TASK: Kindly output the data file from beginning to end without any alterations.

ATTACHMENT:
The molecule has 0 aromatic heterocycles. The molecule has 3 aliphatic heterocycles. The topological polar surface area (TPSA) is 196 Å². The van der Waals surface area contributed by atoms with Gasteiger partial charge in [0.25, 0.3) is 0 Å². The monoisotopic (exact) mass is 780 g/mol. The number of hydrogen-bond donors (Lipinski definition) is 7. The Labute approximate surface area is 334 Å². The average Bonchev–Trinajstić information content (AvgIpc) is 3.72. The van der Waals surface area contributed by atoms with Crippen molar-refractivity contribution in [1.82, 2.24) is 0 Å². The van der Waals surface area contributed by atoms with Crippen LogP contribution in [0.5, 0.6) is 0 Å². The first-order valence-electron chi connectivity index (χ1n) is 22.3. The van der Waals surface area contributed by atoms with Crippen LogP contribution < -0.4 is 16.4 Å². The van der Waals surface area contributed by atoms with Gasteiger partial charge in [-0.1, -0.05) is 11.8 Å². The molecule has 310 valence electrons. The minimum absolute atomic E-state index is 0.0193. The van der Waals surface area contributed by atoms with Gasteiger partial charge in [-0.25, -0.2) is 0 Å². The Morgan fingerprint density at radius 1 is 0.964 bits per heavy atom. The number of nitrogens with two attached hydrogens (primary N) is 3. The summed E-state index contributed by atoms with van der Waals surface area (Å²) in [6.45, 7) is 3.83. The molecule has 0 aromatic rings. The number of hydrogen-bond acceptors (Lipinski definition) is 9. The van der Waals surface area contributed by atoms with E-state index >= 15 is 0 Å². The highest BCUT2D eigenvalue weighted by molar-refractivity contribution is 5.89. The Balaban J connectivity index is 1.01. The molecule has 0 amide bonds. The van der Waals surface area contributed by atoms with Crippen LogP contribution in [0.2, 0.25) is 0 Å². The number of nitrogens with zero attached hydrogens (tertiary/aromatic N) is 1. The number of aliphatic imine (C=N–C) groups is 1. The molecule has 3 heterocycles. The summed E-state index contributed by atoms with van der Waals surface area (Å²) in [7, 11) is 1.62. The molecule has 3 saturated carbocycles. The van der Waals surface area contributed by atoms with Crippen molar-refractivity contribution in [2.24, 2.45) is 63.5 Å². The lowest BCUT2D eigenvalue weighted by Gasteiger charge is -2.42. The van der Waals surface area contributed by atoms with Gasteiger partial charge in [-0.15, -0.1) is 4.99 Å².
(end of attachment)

The molecule has 0 aromatic heterocycles. The molecule has 3 aliphatic heterocycles. The topological polar surface area (TPSA) is 196 Å². The van der Waals surface area contributed by atoms with Gasteiger partial charge in [0.25, 0.3) is 0 Å². The monoisotopic (exact) mass is 780 g/mol. The number of hydrogen-bond donors (Lipinski definition) is 7. The Labute approximate surface area is 334 Å². The average Bonchev–Trinajstić information content (AvgIpc) is 3.72. The van der Waals surface area contributed by atoms with Crippen molar-refractivity contribution in [1.82, 2.24) is 0 Å². The van der Waals surface area contributed by atoms with Crippen LogP contribution in [0.5, 0.6) is 0 Å². The first-order valence-electron chi connectivity index (χ1n) is 22.3. The van der Waals surface area contributed by atoms with Crippen LogP contribution < -0.4 is 16.4 Å². The van der Waals surface area contributed by atoms with Gasteiger partial charge in [-0.1, -0.05) is 11.8 Å². The molecule has 310 valence electrons. The minimum absolute atomic E-state index is 0.0193. The van der Waals surface area contributed by atoms with Gasteiger partial charge in [-0.25, -0.2) is 0 Å². The Morgan fingerprint density at radius 1 is 0.964 bits per heavy atom. The number of nitrogens with two attached hydrogens (primary N) is 3. The summed E-state index contributed by atoms with van der Waals surface area (Å²) in [6.45, 7) is 3.83. The molecule has 0 aromatic rings. The number of hydrogen-bond acceptors (Lipinski definition) is 9. The van der Waals surface area contributed by atoms with E-state index >= 15 is 0 Å². The highest BCUT2D eigenvalue weighted by molar-refractivity contribution is 5.89. The Balaban J connectivity index is 1.01. The molecule has 0 amide bonds. The van der Waals surface area contributed by atoms with Crippen LogP contribution in [0.2, 0.25) is 0 Å². The number of nitrogens with zero attached hydrogens (tertiary/aromatic N) is 1. The number of aliphatic imine (C=N–C) groups is 1. The molecule has 3 heterocycles. The summed E-state index contributed by atoms with van der Waals surface area (Å²) in [7, 11) is 1.62. The molecule has 3 saturated carbocycles. The van der Waals surface area contributed by atoms with Crippen molar-refractivity contribution in [2.24, 2.45) is 63.5 Å². The lowest BCUT2D eigenvalue weighted by Gasteiger charge is -2.42. The van der Waals surface area contributed by atoms with Gasteiger partial charge in [-0.15, -0.1) is 4.99 Å².